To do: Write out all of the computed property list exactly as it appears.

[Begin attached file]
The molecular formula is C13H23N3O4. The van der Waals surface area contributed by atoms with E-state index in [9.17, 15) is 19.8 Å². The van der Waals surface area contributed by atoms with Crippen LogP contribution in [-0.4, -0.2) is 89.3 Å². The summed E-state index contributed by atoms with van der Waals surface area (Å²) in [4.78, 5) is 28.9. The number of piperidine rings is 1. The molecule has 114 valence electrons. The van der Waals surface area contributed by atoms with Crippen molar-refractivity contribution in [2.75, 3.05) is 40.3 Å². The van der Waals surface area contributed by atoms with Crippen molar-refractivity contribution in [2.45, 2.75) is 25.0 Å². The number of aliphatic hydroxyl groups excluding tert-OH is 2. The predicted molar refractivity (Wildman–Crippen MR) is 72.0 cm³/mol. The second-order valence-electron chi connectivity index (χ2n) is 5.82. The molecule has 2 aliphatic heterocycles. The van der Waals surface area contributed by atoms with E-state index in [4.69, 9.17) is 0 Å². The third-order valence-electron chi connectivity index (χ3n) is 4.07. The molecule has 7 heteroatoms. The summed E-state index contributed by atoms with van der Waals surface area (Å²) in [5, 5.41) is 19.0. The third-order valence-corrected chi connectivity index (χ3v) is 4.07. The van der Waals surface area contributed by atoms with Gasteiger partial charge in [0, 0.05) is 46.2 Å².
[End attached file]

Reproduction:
The molecular formula is C13H23N3O4. The van der Waals surface area contributed by atoms with E-state index in [9.17, 15) is 19.8 Å². The van der Waals surface area contributed by atoms with Crippen LogP contribution in [-0.4, -0.2) is 89.3 Å². The summed E-state index contributed by atoms with van der Waals surface area (Å²) in [4.78, 5) is 28.9. The number of piperidine rings is 1. The molecule has 114 valence electrons. The van der Waals surface area contributed by atoms with Crippen molar-refractivity contribution in [2.75, 3.05) is 40.3 Å². The van der Waals surface area contributed by atoms with Crippen molar-refractivity contribution in [2.45, 2.75) is 25.0 Å². The number of aliphatic hydroxyl groups excluding tert-OH is 2. The predicted molar refractivity (Wildman–Crippen MR) is 72.0 cm³/mol. The second-order valence-electron chi connectivity index (χ2n) is 5.82. The molecule has 2 aliphatic heterocycles. The van der Waals surface area contributed by atoms with E-state index in [4.69, 9.17) is 0 Å². The third-order valence-electron chi connectivity index (χ3n) is 4.07. The molecule has 7 heteroatoms. The summed E-state index contributed by atoms with van der Waals surface area (Å²) in [5, 5.41) is 19.0. The third-order valence-corrected chi connectivity index (χ3v) is 4.07. The van der Waals surface area contributed by atoms with Gasteiger partial charge in [0, 0.05) is 46.2 Å².